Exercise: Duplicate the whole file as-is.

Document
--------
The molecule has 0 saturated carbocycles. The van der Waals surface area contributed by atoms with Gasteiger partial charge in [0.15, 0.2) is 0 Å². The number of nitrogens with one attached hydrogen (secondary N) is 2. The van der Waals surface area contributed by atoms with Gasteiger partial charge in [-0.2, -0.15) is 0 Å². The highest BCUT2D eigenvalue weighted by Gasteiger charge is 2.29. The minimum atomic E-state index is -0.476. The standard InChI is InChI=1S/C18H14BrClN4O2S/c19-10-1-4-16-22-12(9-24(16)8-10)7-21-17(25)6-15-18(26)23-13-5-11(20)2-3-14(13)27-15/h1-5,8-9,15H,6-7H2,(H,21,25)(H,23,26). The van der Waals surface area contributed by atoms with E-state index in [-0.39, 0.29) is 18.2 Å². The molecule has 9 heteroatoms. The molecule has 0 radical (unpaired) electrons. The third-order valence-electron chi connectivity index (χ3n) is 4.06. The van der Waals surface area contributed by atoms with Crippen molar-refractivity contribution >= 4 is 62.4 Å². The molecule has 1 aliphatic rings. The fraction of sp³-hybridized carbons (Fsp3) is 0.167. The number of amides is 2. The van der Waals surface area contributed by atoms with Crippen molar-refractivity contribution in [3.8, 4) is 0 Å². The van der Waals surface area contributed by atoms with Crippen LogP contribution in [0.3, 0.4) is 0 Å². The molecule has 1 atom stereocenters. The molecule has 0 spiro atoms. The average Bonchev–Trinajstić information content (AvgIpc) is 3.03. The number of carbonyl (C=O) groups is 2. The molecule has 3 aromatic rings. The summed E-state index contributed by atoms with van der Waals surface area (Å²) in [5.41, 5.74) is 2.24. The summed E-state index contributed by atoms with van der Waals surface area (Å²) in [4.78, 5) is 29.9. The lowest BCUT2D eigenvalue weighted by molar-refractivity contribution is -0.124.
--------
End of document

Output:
The molecule has 0 saturated carbocycles. The van der Waals surface area contributed by atoms with Gasteiger partial charge in [0.15, 0.2) is 0 Å². The number of nitrogens with one attached hydrogen (secondary N) is 2. The van der Waals surface area contributed by atoms with Gasteiger partial charge in [-0.2, -0.15) is 0 Å². The highest BCUT2D eigenvalue weighted by Gasteiger charge is 2.29. The minimum atomic E-state index is -0.476. The standard InChI is InChI=1S/C18H14BrClN4O2S/c19-10-1-4-16-22-12(9-24(16)8-10)7-21-17(25)6-15-18(26)23-13-5-11(20)2-3-14(13)27-15/h1-5,8-9,15H,6-7H2,(H,21,25)(H,23,26). The van der Waals surface area contributed by atoms with E-state index in [-0.39, 0.29) is 18.2 Å². The molecule has 9 heteroatoms. The molecule has 0 radical (unpaired) electrons. The third-order valence-electron chi connectivity index (χ3n) is 4.06. The van der Waals surface area contributed by atoms with Crippen molar-refractivity contribution >= 4 is 62.4 Å². The molecule has 1 aliphatic rings. The fraction of sp³-hybridized carbons (Fsp3) is 0.167. The number of amides is 2. The van der Waals surface area contributed by atoms with Crippen molar-refractivity contribution in [3.8, 4) is 0 Å². The van der Waals surface area contributed by atoms with Crippen LogP contribution in [0.3, 0.4) is 0 Å². The molecule has 1 atom stereocenters. The molecule has 0 spiro atoms. The average Bonchev–Trinajstić information content (AvgIpc) is 3.03. The number of carbonyl (C=O) groups is 2. The molecule has 3 aromatic rings. The summed E-state index contributed by atoms with van der Waals surface area (Å²) in [5.41, 5.74) is 2.24. The summed E-state index contributed by atoms with van der Waals surface area (Å²) in [4.78, 5) is 29.9. The lowest BCUT2D eigenvalue weighted by molar-refractivity contribution is -0.124.